COMPTON, Calif. -- Los Angeles Dodgers owner Frank McCourt apologized to the teams' fans on Monday and said he is determined to "hand off this franchise in better shape than I found it."
"I know the last couple years were very, very difficult and I'm very, very sorry about that," McCourt said Monday at the dedication of a Dodgers Dream Field in Compton, his first public comments since announcing two weeks ago that he would sell the team in a bankruptcy auction.
"But we're going to move forward and handle the situation in the most professional way possible and make sure that the baton is passed in a classy way."
McCourt's comments were brief but poignant. He said he was happy to be moving on with his life personally and professionally but was noticeably wistful during the ceremony to dedicate the field to children in one of Los Angeles' poorest neighborhoods.
"This is your field now," he said. "I hope you have fun, I hope you make friends. I hope you take care of it, because it's yours."
In better times McCourt had vowed to refurbish 50 baseball fields around Los Angeles. Monday's field was the 16th project he was able to complete. By the end of the year he said the Dodgers will have finished 20 fields.
There is no timetable to complete the sale of the team, although baseball has said it hoped a new owner could be in place by Opening Day.
Asked why he'd finally agreed to sell the team after a bitter, two-year fight in court with his ex-wife Jamie McCourt and baseball commissioner Bud Selig, McCourt said simply, "It got to a point where it became very, very clear to me that it was the right decision.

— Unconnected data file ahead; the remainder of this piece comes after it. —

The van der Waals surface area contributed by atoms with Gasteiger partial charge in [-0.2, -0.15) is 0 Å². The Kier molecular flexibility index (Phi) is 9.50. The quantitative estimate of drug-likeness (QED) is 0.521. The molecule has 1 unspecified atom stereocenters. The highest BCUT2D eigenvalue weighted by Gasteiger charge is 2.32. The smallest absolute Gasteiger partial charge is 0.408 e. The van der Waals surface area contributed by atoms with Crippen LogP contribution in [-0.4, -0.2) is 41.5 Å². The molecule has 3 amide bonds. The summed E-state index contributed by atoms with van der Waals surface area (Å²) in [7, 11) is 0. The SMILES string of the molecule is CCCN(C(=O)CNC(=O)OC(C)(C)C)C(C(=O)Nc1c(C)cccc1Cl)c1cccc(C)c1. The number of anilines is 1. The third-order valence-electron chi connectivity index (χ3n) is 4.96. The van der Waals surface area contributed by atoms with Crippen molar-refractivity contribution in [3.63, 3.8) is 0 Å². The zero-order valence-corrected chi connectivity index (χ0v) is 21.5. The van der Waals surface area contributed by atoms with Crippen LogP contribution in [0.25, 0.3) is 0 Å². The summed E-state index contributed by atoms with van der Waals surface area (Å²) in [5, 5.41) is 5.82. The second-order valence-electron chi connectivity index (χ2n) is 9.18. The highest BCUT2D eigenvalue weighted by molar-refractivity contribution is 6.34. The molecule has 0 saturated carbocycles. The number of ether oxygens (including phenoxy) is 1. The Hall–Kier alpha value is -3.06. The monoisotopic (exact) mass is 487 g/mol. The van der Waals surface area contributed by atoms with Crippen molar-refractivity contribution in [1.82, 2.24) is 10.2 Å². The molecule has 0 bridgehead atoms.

"The decision wasn't my first choice, but I'm comfortable with it and I'm very very focused on making sure that I pass the baton in a way here that's professional and that I hand off this franchise in better shape than I found it."
McCourt had been expected to announce that the team had agreed to terms with All Star center fielder Matt Kemp on a record contract extension, but Kemp said the deal "is close, but nothing is official yet" and McCourt declined comment on the matter.
It would've been a rousing parting gift to Dodger fans, and a dignified final image for McCourt to end his tenure with. Instead, it will have to wait for another day.
"Everybody thinks Frank is this bad person," Kemp said. "For me, I know Frank personally and he's been nothing but great to me. He's a great guy and he cares a lot about these kids and the community.
"I know he didn't want anything but for the Dodgers to succeed on the field."
Before he left the field, McCourt found Kemp standing in the infield, answering questions from reporters and signing autographs for the fans.
"Thanks for being here," he told Kemp. "Thanks for being here."
Ramona Shelburne is a reporter and columnist for ESPNLosAngeles.com.